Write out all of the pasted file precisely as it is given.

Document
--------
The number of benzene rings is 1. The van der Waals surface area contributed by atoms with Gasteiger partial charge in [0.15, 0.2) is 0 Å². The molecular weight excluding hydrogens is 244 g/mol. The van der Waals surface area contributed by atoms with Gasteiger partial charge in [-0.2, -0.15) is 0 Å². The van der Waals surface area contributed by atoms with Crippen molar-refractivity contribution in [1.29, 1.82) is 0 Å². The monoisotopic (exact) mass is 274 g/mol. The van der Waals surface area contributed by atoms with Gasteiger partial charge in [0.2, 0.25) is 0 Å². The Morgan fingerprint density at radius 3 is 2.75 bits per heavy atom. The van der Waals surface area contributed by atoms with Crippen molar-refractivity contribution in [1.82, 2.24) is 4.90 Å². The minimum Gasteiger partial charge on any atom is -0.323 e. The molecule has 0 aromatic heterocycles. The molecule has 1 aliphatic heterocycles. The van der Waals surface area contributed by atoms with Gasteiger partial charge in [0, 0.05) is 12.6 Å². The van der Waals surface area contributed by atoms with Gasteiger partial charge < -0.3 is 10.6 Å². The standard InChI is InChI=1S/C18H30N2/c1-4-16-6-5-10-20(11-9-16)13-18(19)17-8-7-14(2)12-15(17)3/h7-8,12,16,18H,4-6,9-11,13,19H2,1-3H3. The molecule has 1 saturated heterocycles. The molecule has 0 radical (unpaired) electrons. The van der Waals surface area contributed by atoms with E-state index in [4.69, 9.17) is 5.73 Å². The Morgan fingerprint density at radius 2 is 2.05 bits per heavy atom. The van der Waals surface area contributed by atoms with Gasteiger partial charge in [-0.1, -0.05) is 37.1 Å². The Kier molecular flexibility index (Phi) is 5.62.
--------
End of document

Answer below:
The number of benzene rings is 1. The van der Waals surface area contributed by atoms with Gasteiger partial charge in [0.15, 0.2) is 0 Å². The molecular weight excluding hydrogens is 244 g/mol. The van der Waals surface area contributed by atoms with Gasteiger partial charge in [-0.2, -0.15) is 0 Å². The van der Waals surface area contributed by atoms with Crippen molar-refractivity contribution in [1.29, 1.82) is 0 Å². The monoisotopic (exact) mass is 274 g/mol. The van der Waals surface area contributed by atoms with Gasteiger partial charge in [0.2, 0.25) is 0 Å². The Morgan fingerprint density at radius 3 is 2.75 bits per heavy atom. The van der Waals surface area contributed by atoms with Crippen molar-refractivity contribution in [1.82, 2.24) is 4.90 Å². The minimum Gasteiger partial charge on any atom is -0.323 e. The molecule has 0 aromatic heterocycles. The molecule has 1 aliphatic heterocycles. The van der Waals surface area contributed by atoms with Gasteiger partial charge in [0, 0.05) is 12.6 Å². The van der Waals surface area contributed by atoms with Gasteiger partial charge < -0.3 is 10.6 Å². The standard InChI is InChI=1S/C18H30N2/c1-4-16-6-5-10-20(11-9-16)13-18(19)17-8-7-14(2)12-15(17)3/h7-8,12,16,18H,4-6,9-11,13,19H2,1-3H3. The molecule has 1 saturated heterocycles. The molecule has 0 radical (unpaired) electrons. The van der Waals surface area contributed by atoms with E-state index in [4.69, 9.17) is 5.73 Å². The Morgan fingerprint density at radius 2 is 2.05 bits per heavy atom. The van der Waals surface area contributed by atoms with Gasteiger partial charge in [-0.1, -0.05) is 37.1 Å². The Kier molecular flexibility index (Phi) is 5.62.